DATED:  JUNE 9, 2021


      The Assembly State and Local Government Committee reports favorably Senate Concurrent Resolution No. 118.

      This concurrent resolution recognizes the cultural, religious, and interfaith importance of Shri Guru Granth Sahib Ji as “Living Guru” of Sikhs in promoting peace and declaring Sikhs as a distinct ethnic and religious minority.

      Sikhism was founded in 15th Century Punjab, India, by Guru Nanak.  The Sikh monotheistic tradition teaches its adherents to practice the universal principles of truthful living, service to humanity, and devotion to God.  The Sikh community began immigrating to the United States over 100 years ago and has played an important role in developing this country and the State of New Jersey.  Notable Sikhs contributing to the State include Attorney General Gurbir Grewal, City of Hoboken Mayor Ravinder Bhalla, and Burlington County Freeholder Balvir Singh.  The religion’s emphasis on loving service to humanity also inspires Sikh’s living in New Jersey to make lasting social contributions, such as providing free food to the less fortunate through the annual “Let’s Share a Meal” event in Camden and Jersey City.

      When the tenth Sikh Guru, Guru Gobind Singh Ji left the world, he indicated to the generations ahead to avoid idol worship and recognize the Shri Guru Granth Sahib Ji, the principal scripture of Sikhism, as the “Living and Eleventh Guru” of Sikh religion.  In a historic judgement delivered on March 29, 2000, the Supreme Court of India declared Guru Granth Sahib Ji as a “Juristic Person,” further justifying Guru Gobind Singh Ji’s declaration of Shri Guru Granth Sahib Ji as the “Living Guru.”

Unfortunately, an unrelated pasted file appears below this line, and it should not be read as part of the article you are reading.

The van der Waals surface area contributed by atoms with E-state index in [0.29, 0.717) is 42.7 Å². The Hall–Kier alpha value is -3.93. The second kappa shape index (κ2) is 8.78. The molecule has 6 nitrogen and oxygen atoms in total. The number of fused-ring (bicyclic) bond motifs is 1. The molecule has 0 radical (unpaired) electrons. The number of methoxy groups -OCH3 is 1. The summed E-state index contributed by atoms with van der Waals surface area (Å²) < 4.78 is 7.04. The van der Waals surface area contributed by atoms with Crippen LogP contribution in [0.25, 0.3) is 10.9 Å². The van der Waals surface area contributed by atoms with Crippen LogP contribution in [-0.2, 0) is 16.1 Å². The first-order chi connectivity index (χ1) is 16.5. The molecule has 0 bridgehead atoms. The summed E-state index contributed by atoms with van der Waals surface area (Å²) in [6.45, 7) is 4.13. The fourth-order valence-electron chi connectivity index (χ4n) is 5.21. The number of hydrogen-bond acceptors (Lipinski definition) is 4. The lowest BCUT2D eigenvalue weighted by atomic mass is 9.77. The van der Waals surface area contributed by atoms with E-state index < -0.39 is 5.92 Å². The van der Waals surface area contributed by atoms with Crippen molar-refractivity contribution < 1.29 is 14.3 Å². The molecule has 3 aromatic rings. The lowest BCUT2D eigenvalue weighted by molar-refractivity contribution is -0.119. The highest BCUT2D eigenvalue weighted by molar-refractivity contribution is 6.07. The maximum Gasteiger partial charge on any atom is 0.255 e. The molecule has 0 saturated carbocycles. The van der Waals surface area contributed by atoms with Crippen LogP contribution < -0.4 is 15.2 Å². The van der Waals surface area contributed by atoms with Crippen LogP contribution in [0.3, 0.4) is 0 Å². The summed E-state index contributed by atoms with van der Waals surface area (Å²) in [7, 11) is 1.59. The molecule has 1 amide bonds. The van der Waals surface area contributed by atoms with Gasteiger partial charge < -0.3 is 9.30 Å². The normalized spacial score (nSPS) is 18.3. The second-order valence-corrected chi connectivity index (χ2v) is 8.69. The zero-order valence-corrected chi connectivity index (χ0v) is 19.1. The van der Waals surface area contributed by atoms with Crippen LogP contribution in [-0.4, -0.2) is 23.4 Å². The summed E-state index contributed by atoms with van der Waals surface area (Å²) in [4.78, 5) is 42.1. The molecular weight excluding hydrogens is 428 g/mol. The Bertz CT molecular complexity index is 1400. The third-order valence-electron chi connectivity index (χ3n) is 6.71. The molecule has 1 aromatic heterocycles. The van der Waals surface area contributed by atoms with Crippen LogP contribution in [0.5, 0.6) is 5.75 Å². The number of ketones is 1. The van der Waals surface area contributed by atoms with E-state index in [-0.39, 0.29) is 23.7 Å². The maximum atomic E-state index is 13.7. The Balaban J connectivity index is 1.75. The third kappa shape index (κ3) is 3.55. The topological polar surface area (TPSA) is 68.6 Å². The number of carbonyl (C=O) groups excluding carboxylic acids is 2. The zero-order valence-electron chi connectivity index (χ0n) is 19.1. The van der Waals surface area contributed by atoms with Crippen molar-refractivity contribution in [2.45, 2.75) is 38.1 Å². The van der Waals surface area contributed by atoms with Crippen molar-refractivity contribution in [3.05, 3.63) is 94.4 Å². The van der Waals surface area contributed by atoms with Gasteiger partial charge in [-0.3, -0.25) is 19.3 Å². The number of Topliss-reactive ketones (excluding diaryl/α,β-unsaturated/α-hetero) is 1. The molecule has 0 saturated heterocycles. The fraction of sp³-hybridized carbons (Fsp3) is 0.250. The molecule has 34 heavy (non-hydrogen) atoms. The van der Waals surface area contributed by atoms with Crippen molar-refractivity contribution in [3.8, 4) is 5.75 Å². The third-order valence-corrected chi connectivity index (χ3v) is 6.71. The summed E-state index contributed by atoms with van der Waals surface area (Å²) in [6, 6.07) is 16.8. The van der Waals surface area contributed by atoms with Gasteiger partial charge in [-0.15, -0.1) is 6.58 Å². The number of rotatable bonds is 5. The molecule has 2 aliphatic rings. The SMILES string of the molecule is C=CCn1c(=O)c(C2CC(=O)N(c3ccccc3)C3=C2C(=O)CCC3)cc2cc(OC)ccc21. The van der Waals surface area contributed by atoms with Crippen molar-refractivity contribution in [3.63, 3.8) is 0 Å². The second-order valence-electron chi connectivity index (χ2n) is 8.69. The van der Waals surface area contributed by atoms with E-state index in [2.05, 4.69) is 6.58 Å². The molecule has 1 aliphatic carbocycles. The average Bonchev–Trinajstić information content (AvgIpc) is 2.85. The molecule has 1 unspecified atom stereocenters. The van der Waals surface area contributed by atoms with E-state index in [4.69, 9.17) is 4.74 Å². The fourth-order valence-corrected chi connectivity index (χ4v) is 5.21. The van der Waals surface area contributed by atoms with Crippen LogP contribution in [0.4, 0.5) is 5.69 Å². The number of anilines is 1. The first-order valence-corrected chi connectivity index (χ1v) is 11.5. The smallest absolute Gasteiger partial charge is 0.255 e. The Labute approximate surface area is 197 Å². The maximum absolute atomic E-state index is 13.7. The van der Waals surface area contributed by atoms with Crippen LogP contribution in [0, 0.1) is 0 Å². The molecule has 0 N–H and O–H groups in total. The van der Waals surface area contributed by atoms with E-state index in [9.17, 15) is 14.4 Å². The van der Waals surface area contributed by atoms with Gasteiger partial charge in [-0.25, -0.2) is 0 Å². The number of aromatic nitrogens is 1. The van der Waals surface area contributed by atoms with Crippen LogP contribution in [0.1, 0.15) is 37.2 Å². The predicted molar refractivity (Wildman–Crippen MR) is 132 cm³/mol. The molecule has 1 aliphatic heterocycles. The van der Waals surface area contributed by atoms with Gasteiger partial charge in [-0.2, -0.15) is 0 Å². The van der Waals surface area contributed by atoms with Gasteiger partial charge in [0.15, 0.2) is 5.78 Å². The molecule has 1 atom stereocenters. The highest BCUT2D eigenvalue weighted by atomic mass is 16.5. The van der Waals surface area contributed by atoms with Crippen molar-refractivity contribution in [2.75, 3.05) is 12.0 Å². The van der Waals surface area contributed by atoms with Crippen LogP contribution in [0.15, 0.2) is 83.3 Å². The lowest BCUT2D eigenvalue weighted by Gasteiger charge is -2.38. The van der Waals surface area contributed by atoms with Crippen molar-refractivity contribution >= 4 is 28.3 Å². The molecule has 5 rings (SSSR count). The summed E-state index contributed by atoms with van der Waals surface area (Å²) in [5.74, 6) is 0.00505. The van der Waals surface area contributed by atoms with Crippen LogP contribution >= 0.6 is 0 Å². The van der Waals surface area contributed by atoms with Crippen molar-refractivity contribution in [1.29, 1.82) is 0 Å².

Although Sikhs have made immense contributions throughout history, they have longed faced oppression and discrimination throughout India and the rest of the world.  For example, Article 25 of the Constitution of India defines Sikhs as a subset, and even close relatives, of Hindus.  However, Sikh religion and history are extremely distinct and altogether different from other religions and ethnic groups.  Therefore, the State of New Jersey finds it is crucial to recognize the Sikh religion and its history in promoting peace while declaring Sikhs as a distinct ethnic and religious minority.

      Senate Concurrent Resolution No. 118 is identical to Assembly Concurrent Resolution No. 118 of the 2020-2021 session.